Trivial Pursuit in Review â€“ A Classic Made Handheld
Iâ€™ll be honest, I probably never would have got EA’s Trivial Pursuit if I hadnâ€™t downloaded it for free on a promotion. However, I have to say that having spent some time with this classic trivia game, it is a fantastic App Store offering that will be staying on my iPhone for a long time to come.
Iâ€™m sure most of you know what Trivial Pursuit is, but for those of you that donâ€™t, hereâ€™s a very brief recap. Itâ€™s a board game where each player must answer questions while strategically moving around the playing board. The first person to get to the space in the middle and answer a question correctly, wins. The questions are divided into six categories, all with their own set colour (these are the colours as per the iPhone app):
- Geography (blue)
- Entertainment (pink)
- History (yellow)
- Arts & Literature (purple)
- Science & Nature (green)
- Sports & Leisure (orange)
When you first fire up the game, you have several menus to choose from. The options here are simple: you either play against AI or someone else. You can set difficulty for the AI, and the Multiplayer options are Pass and Play, or WiFi. You can also make adjustments to suit your play style, for example, set how many seconds you have to answer each question, or if you wish, turn the timer off altogether.
In both single and multiplayer modes, the two options available to you are Classic and Pursuit. Classic mode is where you play on the ordinary circular board, and answer questions in each category. When you answer a question correctly, you get a wedge. Collect all six wedges to fill your â€˜pieâ€™ and then make your way to the centre of the board, where you must answer a random category question to win.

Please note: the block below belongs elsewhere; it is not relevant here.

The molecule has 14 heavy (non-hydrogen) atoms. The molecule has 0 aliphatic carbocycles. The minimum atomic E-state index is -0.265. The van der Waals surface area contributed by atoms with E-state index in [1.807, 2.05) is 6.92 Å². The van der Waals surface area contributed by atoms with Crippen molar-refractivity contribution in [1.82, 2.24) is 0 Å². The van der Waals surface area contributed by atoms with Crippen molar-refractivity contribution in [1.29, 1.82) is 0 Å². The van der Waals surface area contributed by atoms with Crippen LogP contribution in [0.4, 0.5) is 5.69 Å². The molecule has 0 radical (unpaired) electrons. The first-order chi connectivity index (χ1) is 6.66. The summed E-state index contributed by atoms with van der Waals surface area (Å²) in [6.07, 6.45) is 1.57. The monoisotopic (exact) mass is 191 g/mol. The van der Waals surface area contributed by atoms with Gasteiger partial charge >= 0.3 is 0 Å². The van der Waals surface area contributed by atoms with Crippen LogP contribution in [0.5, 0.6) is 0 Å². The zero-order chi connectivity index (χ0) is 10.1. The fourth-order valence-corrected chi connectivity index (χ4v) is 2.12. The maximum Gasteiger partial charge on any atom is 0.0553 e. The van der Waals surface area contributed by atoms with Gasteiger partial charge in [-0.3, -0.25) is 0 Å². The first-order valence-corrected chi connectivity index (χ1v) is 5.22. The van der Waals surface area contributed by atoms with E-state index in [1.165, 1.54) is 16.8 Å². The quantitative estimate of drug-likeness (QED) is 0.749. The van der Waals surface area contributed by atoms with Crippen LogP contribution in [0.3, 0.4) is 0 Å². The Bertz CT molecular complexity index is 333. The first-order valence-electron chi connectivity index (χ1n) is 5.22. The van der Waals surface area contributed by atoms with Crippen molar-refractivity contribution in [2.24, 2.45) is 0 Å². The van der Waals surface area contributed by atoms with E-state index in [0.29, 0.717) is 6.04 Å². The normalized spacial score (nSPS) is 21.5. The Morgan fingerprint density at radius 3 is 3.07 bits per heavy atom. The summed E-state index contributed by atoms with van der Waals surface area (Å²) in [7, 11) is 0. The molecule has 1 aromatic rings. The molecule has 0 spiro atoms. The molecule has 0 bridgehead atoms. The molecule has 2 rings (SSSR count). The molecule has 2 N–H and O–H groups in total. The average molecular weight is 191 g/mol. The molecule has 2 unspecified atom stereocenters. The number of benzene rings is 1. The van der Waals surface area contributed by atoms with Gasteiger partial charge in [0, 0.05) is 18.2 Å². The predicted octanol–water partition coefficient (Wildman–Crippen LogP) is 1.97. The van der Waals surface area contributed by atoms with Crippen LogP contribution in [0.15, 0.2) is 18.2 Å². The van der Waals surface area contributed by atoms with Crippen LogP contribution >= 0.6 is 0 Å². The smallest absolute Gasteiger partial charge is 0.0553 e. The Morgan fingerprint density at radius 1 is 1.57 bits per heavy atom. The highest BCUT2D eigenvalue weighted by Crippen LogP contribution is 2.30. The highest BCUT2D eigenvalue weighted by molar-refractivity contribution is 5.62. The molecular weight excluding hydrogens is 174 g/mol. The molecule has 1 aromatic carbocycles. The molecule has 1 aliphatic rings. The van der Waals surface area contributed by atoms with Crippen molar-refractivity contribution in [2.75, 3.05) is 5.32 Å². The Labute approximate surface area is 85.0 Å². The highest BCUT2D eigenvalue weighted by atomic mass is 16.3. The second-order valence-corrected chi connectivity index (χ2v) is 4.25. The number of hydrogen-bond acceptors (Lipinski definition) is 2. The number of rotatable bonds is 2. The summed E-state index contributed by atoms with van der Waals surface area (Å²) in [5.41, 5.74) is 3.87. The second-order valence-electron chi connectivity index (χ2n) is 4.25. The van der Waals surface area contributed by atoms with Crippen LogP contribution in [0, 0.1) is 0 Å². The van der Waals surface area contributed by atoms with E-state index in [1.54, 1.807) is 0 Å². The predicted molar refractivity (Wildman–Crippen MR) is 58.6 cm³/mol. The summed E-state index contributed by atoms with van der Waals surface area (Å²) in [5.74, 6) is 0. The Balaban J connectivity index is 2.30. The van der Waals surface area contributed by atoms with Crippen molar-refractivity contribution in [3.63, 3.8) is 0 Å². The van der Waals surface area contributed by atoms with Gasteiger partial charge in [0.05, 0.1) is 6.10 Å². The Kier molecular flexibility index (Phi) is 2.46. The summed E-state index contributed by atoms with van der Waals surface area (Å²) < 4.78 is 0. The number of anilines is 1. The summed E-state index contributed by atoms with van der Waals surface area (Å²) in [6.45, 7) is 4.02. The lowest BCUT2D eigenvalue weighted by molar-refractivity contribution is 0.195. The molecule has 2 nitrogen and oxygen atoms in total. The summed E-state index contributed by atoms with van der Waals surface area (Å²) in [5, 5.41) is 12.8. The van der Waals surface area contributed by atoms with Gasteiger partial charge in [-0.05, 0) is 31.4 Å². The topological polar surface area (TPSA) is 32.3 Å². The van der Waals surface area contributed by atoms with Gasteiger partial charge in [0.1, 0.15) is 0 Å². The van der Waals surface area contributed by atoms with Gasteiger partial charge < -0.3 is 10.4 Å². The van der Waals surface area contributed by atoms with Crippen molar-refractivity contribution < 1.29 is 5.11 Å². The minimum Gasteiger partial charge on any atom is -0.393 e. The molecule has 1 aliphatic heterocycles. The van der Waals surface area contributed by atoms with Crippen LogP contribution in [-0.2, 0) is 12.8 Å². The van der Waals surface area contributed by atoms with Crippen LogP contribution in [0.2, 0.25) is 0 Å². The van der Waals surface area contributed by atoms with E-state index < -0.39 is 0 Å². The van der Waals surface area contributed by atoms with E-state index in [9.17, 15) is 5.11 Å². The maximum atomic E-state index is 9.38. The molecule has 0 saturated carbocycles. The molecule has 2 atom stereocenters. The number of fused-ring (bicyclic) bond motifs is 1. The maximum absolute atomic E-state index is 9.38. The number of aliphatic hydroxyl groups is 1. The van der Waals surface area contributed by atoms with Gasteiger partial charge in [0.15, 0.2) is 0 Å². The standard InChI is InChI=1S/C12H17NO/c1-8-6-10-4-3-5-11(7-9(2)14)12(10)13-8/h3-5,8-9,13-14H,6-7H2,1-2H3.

Pursuit mode is altogether different, and in my opinion, more fun. You have a board which is fairly linear, and you must get from one end to the other in the least number of questions. The quicker you answer questions, the more points you get, and the more spaces you move. So youâ€™ll have to be quick off the draw here!
There is tiered scoring with the following merits: Gold, Silver and Bronze. The scores alter in each level, but basically if you get to the finish point in a certain number of moves, youâ€™ll earn one of the above accolades. If not, then you get nothing. Itâ€™s fun to try and break your own records and try and get faster times. However, the board becomes more difficult, in that youâ€™ll have rows of the same colour together, so you canâ€™t attempt to skip your weakest category/ies. There are perks, though, like bonus squares which will give you extra time or move you extra spaces forward for answering correctly.
Overall, this is a game with a lot of mileage. The graphics are simple but polished, the music is fun but unobtrusive and the gameplay is pretty addictive, particularly if youâ€™re into quizzes. You can even download new question packs if you find youâ€™ve played the game so much that youâ€™ve memorised all the answers! At 99 cents, each of these isn’t overly pricey, but given the price for the game you would think theyâ€™d throw one in to start you off. If board games are your thing, then you could do a lot worse than shelling out for Trivial Pursuit.
|Title:||Trivial Pursuit||Developer:||Electronic Arts|
|Reviewed Ver:||1.1.19||Min OS Req:||3.0|
|Price:||$4.99||App Size:||26.9 MB|
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